Estimating Job Duration: A Proxy for Time
The next variable in the WSJF formula, the job duration, is often difficult to estimate, particularly in the early stages of a project when the available capacity and time requirements for each job are unknown. However, job size can serve as a useful proxy for duration, as larger jobs tend to take longer to complete than smaller ones.
Using job size as a proxy for duration is not without its caveats, however. For example, specialty skills may be readily available to enable a large job with high value to be completed faster than expected. In such cases, the job may provide more value in a shorter period, rendering job size a less reliable indicator of job duration. Similarly, a small job may be resource-intensive or have dependencies that lengthen its duration relative to a larger job. To account for such exceptions, adjust the relative estimated duration as needed. Nevertheless, minor errors in job selection are often not critical in a flow-based system, as the most important job will eventually rise to the top of the backlog.
Calculating WSJF Step by step
- Computing Cost of Delay. According to Scaled Agile, Cost of Delay in the WSJF framework comprises three components - Value to the business and/or user, Time criticality, and Risk reduction and/or opportunity enablement. You can create a scale for each component and add them up to obtain your Cost of Delay score.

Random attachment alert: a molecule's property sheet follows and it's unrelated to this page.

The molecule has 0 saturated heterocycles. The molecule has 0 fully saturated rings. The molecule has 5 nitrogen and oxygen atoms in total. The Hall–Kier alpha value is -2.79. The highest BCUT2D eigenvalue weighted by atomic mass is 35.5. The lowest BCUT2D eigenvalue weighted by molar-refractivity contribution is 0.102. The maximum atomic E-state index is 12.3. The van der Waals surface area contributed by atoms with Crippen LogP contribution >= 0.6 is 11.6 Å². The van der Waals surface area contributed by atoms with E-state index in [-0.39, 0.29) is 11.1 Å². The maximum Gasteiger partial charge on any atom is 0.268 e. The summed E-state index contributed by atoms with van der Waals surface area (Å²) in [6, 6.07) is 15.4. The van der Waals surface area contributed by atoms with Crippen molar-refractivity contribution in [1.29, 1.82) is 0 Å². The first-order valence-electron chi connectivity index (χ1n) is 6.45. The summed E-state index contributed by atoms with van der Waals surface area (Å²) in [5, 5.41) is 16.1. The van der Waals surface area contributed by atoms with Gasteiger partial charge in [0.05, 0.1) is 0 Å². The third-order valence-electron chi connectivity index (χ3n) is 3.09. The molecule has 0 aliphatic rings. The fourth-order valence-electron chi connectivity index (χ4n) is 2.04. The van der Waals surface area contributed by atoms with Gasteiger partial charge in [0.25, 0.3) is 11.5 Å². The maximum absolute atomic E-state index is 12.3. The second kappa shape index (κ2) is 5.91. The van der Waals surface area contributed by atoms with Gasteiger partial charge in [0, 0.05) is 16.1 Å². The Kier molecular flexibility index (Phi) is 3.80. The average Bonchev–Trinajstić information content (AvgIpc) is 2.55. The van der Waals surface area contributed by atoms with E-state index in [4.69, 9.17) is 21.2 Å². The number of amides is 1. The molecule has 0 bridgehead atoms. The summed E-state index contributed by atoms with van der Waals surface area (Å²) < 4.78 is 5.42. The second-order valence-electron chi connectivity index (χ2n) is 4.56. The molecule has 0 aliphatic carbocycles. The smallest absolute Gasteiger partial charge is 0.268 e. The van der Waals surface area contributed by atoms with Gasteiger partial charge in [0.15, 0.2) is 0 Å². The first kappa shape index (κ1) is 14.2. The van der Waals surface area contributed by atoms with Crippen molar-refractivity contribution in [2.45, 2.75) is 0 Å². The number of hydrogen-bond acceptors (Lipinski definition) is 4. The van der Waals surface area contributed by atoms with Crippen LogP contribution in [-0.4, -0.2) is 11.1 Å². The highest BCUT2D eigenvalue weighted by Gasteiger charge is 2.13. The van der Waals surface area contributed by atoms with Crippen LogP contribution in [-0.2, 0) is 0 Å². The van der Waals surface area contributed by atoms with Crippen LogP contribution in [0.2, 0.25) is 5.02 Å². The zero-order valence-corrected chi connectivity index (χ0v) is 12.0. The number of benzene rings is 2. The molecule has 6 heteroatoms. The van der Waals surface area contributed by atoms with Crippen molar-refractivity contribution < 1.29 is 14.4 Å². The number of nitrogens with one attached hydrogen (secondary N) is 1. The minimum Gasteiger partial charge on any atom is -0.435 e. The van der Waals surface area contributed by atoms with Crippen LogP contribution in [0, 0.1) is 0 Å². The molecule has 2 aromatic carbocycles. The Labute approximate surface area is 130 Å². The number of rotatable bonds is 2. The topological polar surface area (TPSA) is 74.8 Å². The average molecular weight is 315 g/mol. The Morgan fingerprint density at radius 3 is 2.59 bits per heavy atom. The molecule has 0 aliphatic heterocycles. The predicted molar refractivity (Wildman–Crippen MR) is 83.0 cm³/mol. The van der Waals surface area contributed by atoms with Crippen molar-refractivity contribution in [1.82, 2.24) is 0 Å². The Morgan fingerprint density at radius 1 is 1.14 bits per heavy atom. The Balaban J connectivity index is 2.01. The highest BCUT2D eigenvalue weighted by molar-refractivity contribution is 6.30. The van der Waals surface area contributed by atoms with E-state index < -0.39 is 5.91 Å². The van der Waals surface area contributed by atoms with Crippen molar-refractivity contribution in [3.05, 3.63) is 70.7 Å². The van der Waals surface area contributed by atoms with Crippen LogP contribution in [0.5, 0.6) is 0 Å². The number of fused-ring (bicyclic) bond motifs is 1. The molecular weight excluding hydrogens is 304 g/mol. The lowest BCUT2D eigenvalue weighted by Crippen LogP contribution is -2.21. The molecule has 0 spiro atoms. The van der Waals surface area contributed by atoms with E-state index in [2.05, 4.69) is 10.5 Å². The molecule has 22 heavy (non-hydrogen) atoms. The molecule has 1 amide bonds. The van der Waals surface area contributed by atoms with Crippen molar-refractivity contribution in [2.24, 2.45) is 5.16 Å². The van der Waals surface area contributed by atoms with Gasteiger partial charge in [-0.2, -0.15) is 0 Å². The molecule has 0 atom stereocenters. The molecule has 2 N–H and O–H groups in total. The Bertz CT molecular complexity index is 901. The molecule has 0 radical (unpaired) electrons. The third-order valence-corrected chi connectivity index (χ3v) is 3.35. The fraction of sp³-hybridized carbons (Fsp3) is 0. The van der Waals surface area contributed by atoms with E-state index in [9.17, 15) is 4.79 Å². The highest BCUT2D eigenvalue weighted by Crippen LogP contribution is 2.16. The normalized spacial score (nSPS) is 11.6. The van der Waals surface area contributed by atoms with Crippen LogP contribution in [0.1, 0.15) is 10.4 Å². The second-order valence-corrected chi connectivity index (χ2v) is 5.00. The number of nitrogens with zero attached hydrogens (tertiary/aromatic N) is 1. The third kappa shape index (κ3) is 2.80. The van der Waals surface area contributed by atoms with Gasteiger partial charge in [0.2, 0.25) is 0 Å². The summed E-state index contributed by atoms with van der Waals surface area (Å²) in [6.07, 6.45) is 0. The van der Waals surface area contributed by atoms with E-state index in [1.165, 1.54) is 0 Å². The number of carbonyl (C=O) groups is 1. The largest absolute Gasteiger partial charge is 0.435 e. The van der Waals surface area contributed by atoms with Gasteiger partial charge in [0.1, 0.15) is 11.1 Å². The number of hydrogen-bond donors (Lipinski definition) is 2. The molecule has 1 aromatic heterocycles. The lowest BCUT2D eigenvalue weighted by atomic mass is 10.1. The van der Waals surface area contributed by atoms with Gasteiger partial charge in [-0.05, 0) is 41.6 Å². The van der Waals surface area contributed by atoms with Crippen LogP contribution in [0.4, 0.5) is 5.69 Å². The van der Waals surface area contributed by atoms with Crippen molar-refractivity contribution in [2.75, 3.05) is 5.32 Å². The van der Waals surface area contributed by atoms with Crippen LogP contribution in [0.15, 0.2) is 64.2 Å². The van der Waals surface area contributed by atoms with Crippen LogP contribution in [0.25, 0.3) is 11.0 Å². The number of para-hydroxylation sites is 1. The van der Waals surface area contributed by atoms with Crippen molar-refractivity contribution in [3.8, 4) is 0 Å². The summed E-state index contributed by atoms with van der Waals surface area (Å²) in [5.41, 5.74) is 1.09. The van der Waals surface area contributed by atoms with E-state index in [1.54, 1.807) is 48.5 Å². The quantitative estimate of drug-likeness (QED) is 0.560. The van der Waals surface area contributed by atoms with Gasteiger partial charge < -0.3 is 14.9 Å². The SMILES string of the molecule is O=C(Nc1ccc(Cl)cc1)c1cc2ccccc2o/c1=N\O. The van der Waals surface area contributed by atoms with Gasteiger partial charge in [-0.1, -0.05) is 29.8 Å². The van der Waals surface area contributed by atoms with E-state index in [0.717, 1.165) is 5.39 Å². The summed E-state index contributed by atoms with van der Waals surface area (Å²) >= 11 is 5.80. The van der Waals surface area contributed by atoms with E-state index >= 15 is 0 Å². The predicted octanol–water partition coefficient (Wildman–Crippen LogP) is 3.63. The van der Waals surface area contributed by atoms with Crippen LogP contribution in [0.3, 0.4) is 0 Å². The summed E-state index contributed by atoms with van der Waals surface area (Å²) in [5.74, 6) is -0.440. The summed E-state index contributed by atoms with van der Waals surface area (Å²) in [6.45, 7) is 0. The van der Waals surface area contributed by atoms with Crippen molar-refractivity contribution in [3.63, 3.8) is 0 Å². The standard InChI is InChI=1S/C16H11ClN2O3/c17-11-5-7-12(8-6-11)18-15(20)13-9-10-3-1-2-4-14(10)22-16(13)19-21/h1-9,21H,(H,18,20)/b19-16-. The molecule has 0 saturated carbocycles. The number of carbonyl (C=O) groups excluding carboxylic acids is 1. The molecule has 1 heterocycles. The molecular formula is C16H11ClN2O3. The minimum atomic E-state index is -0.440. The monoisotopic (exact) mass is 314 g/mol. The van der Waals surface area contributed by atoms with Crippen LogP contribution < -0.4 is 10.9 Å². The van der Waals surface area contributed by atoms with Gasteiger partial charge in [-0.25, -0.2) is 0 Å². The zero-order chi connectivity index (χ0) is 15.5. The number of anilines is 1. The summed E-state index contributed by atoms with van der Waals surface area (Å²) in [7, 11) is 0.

- Determining Job Duration (or Size). Calculating job duration in WSJF can be challenging due to factors such as resource levels, dependencies, and skill sets. But it is crucial to assign a numerical value to each initiative on your list based on a methodology agreed upon by your team. The lower-number items will be your higher-priority initiatives.
- Dividing Cost of Delay by Job Duration (or Size). The final step is to divide your Cost of Delay by Job Duration for each initiative on your list. This prioritizes initiatives with the highest overall scores at the top of your list.
Using WSJF, you can quickly and efficiently prioritize work and ensure that high-value and time-critical initiatives are addressed first. By prioritizing initiatives with higher Cost of Delay scores and lower Job Duration scores, you can identify the most important initiatives to focus on.
- What is the relative importance of each job or task?
- What is the estimated cost of delay for each job or task?
- What is the estimated duration of each job or task?
- What is the estimated effort required for each job or task?
- What is the estimated risk associated with each job or task?
- What is the estimated value of each job or task?
- What is the estimated return on investment for each job or task?
- What is the estimated cost of completion for each job or task?
- What is the estimated benefit of completing each job or task?
- What is the estimated impact of completing each job or task?
- John Cutler @johncutlefish
- Kanban: Successful Evolutionary Change for Your Technology Business by David J. Anderson (2010)